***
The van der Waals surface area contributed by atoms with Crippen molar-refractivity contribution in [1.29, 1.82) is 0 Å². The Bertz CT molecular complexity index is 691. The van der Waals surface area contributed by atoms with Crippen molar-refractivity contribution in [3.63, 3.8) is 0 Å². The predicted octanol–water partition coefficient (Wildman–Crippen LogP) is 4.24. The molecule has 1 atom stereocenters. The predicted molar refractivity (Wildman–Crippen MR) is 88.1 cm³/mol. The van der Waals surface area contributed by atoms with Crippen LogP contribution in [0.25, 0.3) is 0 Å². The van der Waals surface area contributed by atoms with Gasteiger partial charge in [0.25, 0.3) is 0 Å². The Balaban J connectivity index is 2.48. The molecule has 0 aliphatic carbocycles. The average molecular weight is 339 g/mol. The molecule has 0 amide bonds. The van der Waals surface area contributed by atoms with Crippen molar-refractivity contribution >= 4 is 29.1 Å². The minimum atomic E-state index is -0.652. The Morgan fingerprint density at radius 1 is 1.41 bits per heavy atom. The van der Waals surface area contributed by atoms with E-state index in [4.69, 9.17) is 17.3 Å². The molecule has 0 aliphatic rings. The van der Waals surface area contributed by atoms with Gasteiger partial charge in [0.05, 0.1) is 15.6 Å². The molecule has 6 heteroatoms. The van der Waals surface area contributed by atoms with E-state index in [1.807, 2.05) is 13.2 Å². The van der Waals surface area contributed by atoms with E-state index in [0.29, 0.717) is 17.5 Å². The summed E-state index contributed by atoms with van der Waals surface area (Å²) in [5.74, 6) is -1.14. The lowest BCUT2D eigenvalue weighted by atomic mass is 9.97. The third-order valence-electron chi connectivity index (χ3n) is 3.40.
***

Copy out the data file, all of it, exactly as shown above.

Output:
The van der Waals surface area contributed by atoms with Crippen molar-refractivity contribution in [1.29, 1.82) is 0 Å². The Bertz CT molecular complexity index is 691. The van der Waals surface area contributed by atoms with Crippen molar-refractivity contribution in [3.63, 3.8) is 0 Å². The predicted octanol–water partition coefficient (Wildman–Crippen LogP) is 4.24. The molecule has 1 atom stereocenters. The predicted molar refractivity (Wildman–Crippen MR) is 88.1 cm³/mol. The van der Waals surface area contributed by atoms with Crippen LogP contribution in [0.25, 0.3) is 0 Å². The van der Waals surface area contributed by atoms with Gasteiger partial charge in [0.25, 0.3) is 0 Å². The Balaban J connectivity index is 2.48. The molecule has 0 aliphatic carbocycles. The average molecular weight is 339 g/mol. The molecule has 0 amide bonds. The van der Waals surface area contributed by atoms with Crippen molar-refractivity contribution >= 4 is 29.1 Å². The minimum atomic E-state index is -0.652. The Morgan fingerprint density at radius 1 is 1.41 bits per heavy atom. The van der Waals surface area contributed by atoms with E-state index in [4.69, 9.17) is 17.3 Å². The molecule has 0 aliphatic rings. The van der Waals surface area contributed by atoms with Gasteiger partial charge in [0.05, 0.1) is 15.6 Å². The molecule has 6 heteroatoms. The van der Waals surface area contributed by atoms with E-state index in [1.807, 2.05) is 13.2 Å². The van der Waals surface area contributed by atoms with E-state index in [0.29, 0.717) is 17.5 Å². The summed E-state index contributed by atoms with van der Waals surface area (Å²) in [5.74, 6) is -1.14. The lowest BCUT2D eigenvalue weighted by atomic mass is 9.97. The third-order valence-electron chi connectivity index (χ3n) is 3.40.